United States District Court, W.D. Washington, Tacoma
ORDER DENYING PLAINTIFF'S MOTION FOR SUMMARY
JUDGMENT AND GRANTING DEFENDANTS' MOTION FOR SUMMARY
BENJAMIN H. SETTLE United States District Judge.
matter comes before the Court on the motion for summary
judgment of Plaintiff Frank's Landing Indian Community
(the “Community”). Dkt. 33. Also before the Court
is the cross-motion for summary judgment of the United States
Department of the Interior (the “Department”),
Sally Jewell, in her official capacity as the Secretary of
the Interior (the “Secretary”), and Lawrence S.
Roberts,  in his official capacity as Assistant
Secretary of the Interior Indian Affairs
“Defendants”). The Court has considered the
pleadings filed in support of and in opposition to the
motions and the remainder of the file and, for the reasons
explained below, hereby (1) denies the Community's motion
and (2) grants Defendants' motion.
November 13, 2015, the “Community filed its complaint
against the National Indian Gaming Commission; Jonodev
Chaudhuri, in his official capacity as Chairman of the
National Indian Gaming Commission (the
“Commission”); the Department; the Secretary; and
Roberts. Dkt. 1. The Community seeks injunctive and
declaratory relief that it qualifies as an Indian tribe under
the Indian Gaming Regulatory Act of 1988, 25 U.S.C. 2701
et. seq. (“IGRA”).
12, 2016, the Commission and the Chairman moved to dismiss
for lack of jurisdiction and for failure to state a claim.
Dkt. 19. On August 15, 2016, the Court granted the Commission
and the Chairman's motion to dismiss. Dkt. 29. In
granting the motion, the Court explained that “the
Community's dispute regarding qualification under the
IGRA as an ‘Indian tribe' is with the Secretary and
not with the NIGC or the Chairman.” Id. at 9.
November 4, 2016, the Community moved for summary judgment.
Dkt. 33. On January 13, 2017, Defendants responded with their
cross-motion for summary judgment. Dkt. 38. On February 10,
2017, the Community replied. Dkt. 39. On March 1, 2017,
Defendants replied. Dkt. 40.
Relevant Statutes and Regulations
passed the Indian Gaming Regulatory Act in 1988 in order to
provide a statutory basis for the operation and regulation of
gaming by Indian tribes.” Seminole Tribe of Fla. v.
Florida, 517 U.S. 44, 48 (1996) (citing 25 U.S.C. §
2702). The IGRA established the NIGC within the Department of
the Interior to oversee and regulate tribal gaming under the
IGRA, see 25 U.S.C. §§ 2702(3), 2704(a),
2706(b), and to take enforcement actions for violations of
the statute. Id. § 2713. The NIGC is made up of
a Chairman and two Commissioners, each of whom serves on a
full-time basis for a three-year term.
the IGRA, “[a]n Indian tribe may engage in, or license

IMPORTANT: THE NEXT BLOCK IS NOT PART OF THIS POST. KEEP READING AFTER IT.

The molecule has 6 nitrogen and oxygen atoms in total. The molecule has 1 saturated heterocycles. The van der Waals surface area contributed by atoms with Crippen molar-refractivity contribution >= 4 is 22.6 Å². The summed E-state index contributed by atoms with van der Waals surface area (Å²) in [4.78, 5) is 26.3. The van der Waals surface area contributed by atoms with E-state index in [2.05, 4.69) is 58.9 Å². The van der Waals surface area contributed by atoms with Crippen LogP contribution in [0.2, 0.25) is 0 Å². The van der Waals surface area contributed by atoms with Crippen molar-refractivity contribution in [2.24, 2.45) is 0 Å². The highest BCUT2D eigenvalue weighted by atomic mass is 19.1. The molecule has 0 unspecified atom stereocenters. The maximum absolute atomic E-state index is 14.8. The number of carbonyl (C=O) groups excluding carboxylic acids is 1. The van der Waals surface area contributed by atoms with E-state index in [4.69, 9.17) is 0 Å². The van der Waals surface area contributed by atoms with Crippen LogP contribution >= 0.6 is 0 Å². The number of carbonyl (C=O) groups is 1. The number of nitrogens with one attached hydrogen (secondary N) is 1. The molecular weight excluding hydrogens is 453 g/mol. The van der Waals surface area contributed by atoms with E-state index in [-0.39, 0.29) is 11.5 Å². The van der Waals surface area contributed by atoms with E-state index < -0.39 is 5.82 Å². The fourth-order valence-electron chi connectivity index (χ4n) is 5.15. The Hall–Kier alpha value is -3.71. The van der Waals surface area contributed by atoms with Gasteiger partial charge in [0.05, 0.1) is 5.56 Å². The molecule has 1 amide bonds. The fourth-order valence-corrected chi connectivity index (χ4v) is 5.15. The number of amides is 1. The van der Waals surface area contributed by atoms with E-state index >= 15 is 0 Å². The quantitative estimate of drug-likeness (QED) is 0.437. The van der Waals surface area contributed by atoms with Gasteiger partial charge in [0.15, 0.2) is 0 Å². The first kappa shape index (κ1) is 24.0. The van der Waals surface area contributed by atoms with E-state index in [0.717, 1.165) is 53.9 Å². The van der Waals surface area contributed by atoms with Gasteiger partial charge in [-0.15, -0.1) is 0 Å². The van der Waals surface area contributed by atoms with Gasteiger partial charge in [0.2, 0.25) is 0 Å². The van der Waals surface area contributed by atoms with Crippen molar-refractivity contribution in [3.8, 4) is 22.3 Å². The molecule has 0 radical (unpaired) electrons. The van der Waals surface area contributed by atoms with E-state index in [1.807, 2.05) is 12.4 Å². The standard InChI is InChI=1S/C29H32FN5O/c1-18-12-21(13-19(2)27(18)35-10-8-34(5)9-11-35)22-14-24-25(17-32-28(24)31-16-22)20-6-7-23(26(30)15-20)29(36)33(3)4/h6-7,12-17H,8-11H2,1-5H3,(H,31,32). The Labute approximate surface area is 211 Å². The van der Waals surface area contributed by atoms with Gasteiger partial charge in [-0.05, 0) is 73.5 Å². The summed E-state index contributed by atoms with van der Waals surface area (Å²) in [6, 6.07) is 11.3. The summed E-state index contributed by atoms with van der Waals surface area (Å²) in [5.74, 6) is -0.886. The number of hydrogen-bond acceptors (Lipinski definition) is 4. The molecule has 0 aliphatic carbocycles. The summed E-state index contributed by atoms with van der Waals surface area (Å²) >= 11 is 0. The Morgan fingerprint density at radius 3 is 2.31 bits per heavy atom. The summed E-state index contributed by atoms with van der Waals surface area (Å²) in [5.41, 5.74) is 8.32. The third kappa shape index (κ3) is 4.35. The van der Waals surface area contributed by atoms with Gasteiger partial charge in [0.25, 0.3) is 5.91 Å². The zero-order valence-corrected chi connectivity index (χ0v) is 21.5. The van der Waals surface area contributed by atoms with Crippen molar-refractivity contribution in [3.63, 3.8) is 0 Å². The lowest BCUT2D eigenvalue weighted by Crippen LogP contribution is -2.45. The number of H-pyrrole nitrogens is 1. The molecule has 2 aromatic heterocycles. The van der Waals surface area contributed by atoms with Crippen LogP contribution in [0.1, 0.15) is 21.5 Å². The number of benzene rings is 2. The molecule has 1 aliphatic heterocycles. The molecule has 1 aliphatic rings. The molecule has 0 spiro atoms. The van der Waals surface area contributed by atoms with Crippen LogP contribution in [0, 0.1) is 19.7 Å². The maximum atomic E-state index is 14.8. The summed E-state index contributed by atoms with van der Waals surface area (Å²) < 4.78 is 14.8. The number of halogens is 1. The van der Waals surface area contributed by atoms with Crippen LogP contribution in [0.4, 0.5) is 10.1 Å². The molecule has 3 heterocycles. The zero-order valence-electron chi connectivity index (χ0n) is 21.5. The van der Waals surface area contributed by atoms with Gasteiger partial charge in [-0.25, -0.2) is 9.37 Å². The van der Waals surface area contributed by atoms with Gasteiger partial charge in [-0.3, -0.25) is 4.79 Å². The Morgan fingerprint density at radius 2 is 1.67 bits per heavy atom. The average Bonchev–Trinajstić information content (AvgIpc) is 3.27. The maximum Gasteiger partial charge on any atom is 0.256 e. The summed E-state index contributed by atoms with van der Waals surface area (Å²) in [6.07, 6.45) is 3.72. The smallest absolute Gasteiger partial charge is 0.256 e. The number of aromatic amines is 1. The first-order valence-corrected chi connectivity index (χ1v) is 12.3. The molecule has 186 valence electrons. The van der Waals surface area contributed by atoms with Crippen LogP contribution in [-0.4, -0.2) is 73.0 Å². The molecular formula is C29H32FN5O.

and regulate, class II gaming on Indian lands within such
tribe's jurisdiction, if - the governing body of the
Indian tribe adopts an ordinance or resolution which is
approved by the Chairman.” 25 U.S.C. § 2710(b)(1).
The IGRA defines “Indian tribe” as:
(5) . . . any Indian tribe, band, nation, or
other organized group or community of Indians which-
(A) is recognized as eligible by the
Secretary for the special programs and services provided by
the United States to Indians because of their status as
(B) is recognized as possessing powers of
* * *
(10) The term “Secretary” means
the Secretary of the Interior.
25 U.S.C. § 2703. Similarly, under the federal
regulations promulgated by the Secretary for administration
of the IGRA:
tribe means any Indian tribe, band, nation, or other
organized group or community of Indians that the Secretary
(a) Eligible for the special programs and services provided
by the United States to Indians because of their status as
(b) Having powers of self-government.
25 C.F.R. § 502.13.
1994, Congress enacted the Federally Recognized Indian Tribe
List Act (the “List Act”), Pub. L. No. 103-454
(1994) (codified at 25 U.S.C. §§ 5130, 5131), which
purposes of this title:
(1) The term “Secretary” means
the Secretary of the Interior.
(2) The term “Indian tribe”
means any Indian or Alaska Native tribe, band, nation,
pueblo, village or community that the Secretary of the
Interior acknowledges to exist as an Indian tribe.
25 U.S.C. § 5130 (formerly § 479a). The List Act
also requires the Secretary to publish and maintain a list of
recognized “Indian tribes, ” stating:
(a) Publication of list The Secretary shall
publish in the Federal Register a list of all Indian tribes
which the Secretary recognizes to be eligible for the special
programs and services provided by the United States to
Indians because of their status as Indians.
(b) Frequency of publication The list shall
be published within 60 days of November 2, 1994, and annually
on or before every ...